Friends, be intentional and cultivate friendship with like-minded women. Be the one to initiate — open up your heart and home. When we till the soil and plant the seeds of love, encouragement, and thoughtfulness — friendship will naturally grow.
Here are some practical ways you can cultivate the friendships in your life:
Invest your time. Pour yourself out for the uplifting of others — friendship isn’t one-sided. Rather it is the joining of two hearts, two lives for the beautification, edification, and sharpening of each other. This may look like putting together a “just because” gift basket full of goodies, offering to watch your friend’s children so she can get a few things done, or taking her out at one of your favorite places. It also may look like to sending a handwritten letter full of encouragement or sending a text with a Scripture verse or uplifting quote that has blessed you.
Pray for each other. Be vulnerable and ask for prayer. This doesn’t have to be in person, you can pray over the phone or even through text. My favorite prayer times with friends have been on prayer walks or simply in the middle of daily life in our homes.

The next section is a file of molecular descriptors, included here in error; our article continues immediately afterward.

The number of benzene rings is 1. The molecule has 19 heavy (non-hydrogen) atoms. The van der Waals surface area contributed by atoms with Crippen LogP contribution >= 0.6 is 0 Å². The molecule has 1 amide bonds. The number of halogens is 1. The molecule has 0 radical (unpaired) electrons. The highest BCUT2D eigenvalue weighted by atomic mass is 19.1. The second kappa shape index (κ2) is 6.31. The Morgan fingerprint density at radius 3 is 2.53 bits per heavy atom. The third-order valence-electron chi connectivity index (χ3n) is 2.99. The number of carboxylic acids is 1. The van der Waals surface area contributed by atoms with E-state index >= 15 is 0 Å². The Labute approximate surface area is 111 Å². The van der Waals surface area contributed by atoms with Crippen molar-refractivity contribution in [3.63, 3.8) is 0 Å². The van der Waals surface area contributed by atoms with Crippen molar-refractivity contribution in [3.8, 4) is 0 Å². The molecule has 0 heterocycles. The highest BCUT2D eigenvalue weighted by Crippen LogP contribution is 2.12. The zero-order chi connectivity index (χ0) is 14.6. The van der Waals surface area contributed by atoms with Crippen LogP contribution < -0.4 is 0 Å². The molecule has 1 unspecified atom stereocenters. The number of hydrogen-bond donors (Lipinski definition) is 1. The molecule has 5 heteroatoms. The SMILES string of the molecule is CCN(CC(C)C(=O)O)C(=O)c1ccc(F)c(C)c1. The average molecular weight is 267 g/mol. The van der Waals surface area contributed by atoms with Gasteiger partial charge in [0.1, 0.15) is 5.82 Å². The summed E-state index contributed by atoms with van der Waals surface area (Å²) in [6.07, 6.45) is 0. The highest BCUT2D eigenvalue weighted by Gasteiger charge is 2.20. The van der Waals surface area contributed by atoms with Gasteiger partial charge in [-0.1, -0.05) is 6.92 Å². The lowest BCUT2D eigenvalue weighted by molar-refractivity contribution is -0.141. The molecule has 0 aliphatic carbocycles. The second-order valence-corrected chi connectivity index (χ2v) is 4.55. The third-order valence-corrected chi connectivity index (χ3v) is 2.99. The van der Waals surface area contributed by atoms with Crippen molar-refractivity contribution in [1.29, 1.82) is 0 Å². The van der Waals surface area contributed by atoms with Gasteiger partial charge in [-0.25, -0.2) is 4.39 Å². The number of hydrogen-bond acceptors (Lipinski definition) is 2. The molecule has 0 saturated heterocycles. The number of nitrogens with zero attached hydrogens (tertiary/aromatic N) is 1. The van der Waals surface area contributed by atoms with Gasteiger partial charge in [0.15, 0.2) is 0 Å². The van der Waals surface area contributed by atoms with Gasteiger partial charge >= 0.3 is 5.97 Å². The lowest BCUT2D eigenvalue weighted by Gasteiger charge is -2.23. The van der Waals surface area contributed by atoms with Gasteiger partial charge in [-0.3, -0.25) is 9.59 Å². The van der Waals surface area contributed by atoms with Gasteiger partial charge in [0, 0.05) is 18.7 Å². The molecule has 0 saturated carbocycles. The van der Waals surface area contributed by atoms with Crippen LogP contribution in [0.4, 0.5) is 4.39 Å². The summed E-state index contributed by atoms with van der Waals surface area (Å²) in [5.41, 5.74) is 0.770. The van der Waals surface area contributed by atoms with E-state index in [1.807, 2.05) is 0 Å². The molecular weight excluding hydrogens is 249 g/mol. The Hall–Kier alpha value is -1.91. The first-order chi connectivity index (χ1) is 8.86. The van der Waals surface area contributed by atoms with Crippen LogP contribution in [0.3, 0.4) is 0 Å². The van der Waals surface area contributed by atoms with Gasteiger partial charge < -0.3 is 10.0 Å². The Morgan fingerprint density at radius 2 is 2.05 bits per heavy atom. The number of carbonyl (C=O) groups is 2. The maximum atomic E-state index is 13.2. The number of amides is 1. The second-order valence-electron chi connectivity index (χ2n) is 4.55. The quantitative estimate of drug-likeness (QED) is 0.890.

Open your home for a time of intentional encouragement and sweet fellowship. Light some candles, have soft music in the background, and have everyone bring a favorite delicacy along with their favorite tea cup or coffee mug. Pick a few verses or a biblical concept and have your own “treasure hunt.” At the end, share prayer requests and pray together.
Don’t just seek out and cultivate friendships with women your age — sow time and friendship into the garden of your soul with women who are in different seasons of life than you are. There is so much wisdom to glean from women who are older and wiser than you and the same is to be said about young women who can bring fresh and vibrant beauty to your soul. Sow into their lives and you will reap a bounty of beauty.